There’s been a lot of talk recently about badgers and the need to carry out a mass cull to protect the nation’s cattle. Well, I’m very much an animal lover with only Bill Oddy, Kate Humble and Michaela Strachan appearing higher than me in the list of the world’s most animal friendly people. But when it comes to badgers, I’m with the farmers; let’s get shot of them. Allow me to explain.
Today I saw a rather nice silver BMW 120d with M-Sport styling kit. Clearly the owner had lovingly spent the morning washing and waxing his German chariot and to his credit, it looked rather good. But then to my horror, he’d had the nonsensical idea to stick M badges on the grille and boot. At precisely the moment I clocked the badges, my respect for the owner and his car diminished. Sorry, but using modern vocabulary, I’ll put your 1 Series down as a monumental fail.
But it got me thinking about the psychology behind this badge fakery tomfoolery. The question is, who are you trying to kid?
Think about it. When it comes to the subject of cars, you can pretty much split the audience in two. There’s those who know a thing or two about cars and there’s those that don’t. If you fall into the earlier category, you’ll look at a car with fake badging and immediately know that the owner is trying to pull the wool over your eyes. You’ll know this because unless you’re mistaken, it wasn’t possible to purchase a 1997 Vauxhall Corsa VXR. It also wasn’t possible to order a BMW M Compact. Or a Ford Capri 1.6 RS Laser. So sorry Mr Fake Badger, you’re not fooling us.
So perhaps the Badgers are hoping to impress their non-petrolhead friends and family? Maybe they hope that having an M/RS/R/S/VXR/VRS/Turbo/Injection/Type-R/GTi badge <delete as applicable> on their motor will propel them to greatness and get them promoted/saluted/acknowledged/employed/laid <delete as applicable>. Well sorry Badger, it won’t.
Check out the evidence. Here you are, a strapping young 18-year old lad, on your way to pick up a young lady for your first date. You pull up outside her house in your 1.2 litre Corsa Breeze. Being the gentleman, you’ve removed the copy of Nuts and empty pasty wrappers from the footwell – top marks for that. Unfortunately you’ve left the VXR badge on the back and have also failed to remove the VXR seatbelt pads and carpet mats. Big mistake Jake. You see, this is only going to go two ways. If the lovely Angelina has any knowledge of cars, she will immediately see through your fake VXR and have you marked as a bit of a wally. Not a good first impression. If on the other hand she doesn’t care for matters of the petrol variety, you’ll be forced into explaining what the badges and associated decorations mean. Not exactly scintillating conversation as you head down to Burger King.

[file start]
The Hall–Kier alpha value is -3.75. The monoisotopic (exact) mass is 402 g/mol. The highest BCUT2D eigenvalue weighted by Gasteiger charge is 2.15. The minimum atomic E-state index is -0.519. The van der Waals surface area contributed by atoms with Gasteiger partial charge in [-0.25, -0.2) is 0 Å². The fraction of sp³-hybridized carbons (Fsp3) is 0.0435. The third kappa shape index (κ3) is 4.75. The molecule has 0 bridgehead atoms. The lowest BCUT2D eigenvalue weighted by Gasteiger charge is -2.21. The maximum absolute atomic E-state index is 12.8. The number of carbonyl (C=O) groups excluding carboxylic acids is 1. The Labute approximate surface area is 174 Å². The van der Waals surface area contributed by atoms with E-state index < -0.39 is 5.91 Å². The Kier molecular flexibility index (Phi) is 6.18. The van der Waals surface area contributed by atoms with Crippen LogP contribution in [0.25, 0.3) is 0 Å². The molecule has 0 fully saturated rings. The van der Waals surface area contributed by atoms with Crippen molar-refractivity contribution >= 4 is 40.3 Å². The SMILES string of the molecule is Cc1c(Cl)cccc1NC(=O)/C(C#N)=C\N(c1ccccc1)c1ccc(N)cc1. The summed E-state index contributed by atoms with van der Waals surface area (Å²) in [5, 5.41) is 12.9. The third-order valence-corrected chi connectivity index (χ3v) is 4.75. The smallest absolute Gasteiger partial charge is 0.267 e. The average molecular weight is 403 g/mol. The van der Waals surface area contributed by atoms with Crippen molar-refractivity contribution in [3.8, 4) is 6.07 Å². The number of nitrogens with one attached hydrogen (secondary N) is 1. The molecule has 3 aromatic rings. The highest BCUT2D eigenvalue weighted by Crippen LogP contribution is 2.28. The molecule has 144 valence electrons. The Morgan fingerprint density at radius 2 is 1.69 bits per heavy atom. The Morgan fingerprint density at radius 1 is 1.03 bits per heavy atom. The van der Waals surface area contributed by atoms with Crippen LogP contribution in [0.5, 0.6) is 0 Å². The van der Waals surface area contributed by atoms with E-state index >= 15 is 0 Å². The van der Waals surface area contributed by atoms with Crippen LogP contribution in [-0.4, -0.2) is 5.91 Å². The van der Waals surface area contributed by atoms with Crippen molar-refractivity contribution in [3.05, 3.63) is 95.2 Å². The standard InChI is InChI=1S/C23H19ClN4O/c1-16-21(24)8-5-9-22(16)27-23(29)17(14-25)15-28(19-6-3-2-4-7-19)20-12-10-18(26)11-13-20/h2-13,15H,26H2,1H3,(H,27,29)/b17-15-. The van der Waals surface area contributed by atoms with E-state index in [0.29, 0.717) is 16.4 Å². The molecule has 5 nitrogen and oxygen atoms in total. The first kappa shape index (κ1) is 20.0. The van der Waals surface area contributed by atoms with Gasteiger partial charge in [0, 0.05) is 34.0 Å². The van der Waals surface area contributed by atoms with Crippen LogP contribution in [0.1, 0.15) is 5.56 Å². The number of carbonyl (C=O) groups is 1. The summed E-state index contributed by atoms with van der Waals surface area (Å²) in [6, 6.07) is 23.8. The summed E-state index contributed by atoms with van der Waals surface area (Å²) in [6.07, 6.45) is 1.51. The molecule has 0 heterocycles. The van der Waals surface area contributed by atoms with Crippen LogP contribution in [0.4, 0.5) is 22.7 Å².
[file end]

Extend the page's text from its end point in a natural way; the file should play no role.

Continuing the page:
I have a theory that these Badgers are not averse to carrying on their badge bodging into other elements of their life. Peer into the kitchen windows of many suburban homes and you’ll see a rather splendid looking SMEG refrigerator. But don’t be fooled, check the manufacturer plate around the back and you’ll see that it is actually a mere Beko. Oh dear.
Then there’s the curious tales of Lidl bodging. With the supermarket now charging for their carrier bags, some shoppers will gleefully fill up their Waitrose bags with Lidl goods before loading up the boat of their BMW M316 Compact. Class.
There are even tales of people decanting Tesco sparkling water into San Pellegrino bottles to serve at dinner parties. Come on people, is it worth it? Surely there aren’t enough hours in the day for such a faff? Cut it out.
Charles Caleb Colton once argued that “imitation is the sincerest form of flattery” and who am I to disagree with an eccentric English cleric with a triple-barrelled name? Well I happen to think that had he been born a couple of hundred years later, he might have changed his tune. In fact, Colton’s diary reveals one of his little known quotes; “an M badge on a 316 is the lowest form of idiocy“. Colton, I salute you and your marvellously oversized quill.
So Badgers, cut out your fakery and we’ll call off the cull. You’ll feel better for it, we’ll respect you more for it and you can make a few quid for the badges on eBay. Then you might be able to treat yourself to a proper bottle of San Pellegrino. Cheers!
Original image courtesy of Rudolf Stricker, via Wikipedia. Subsequent retouching by my cat.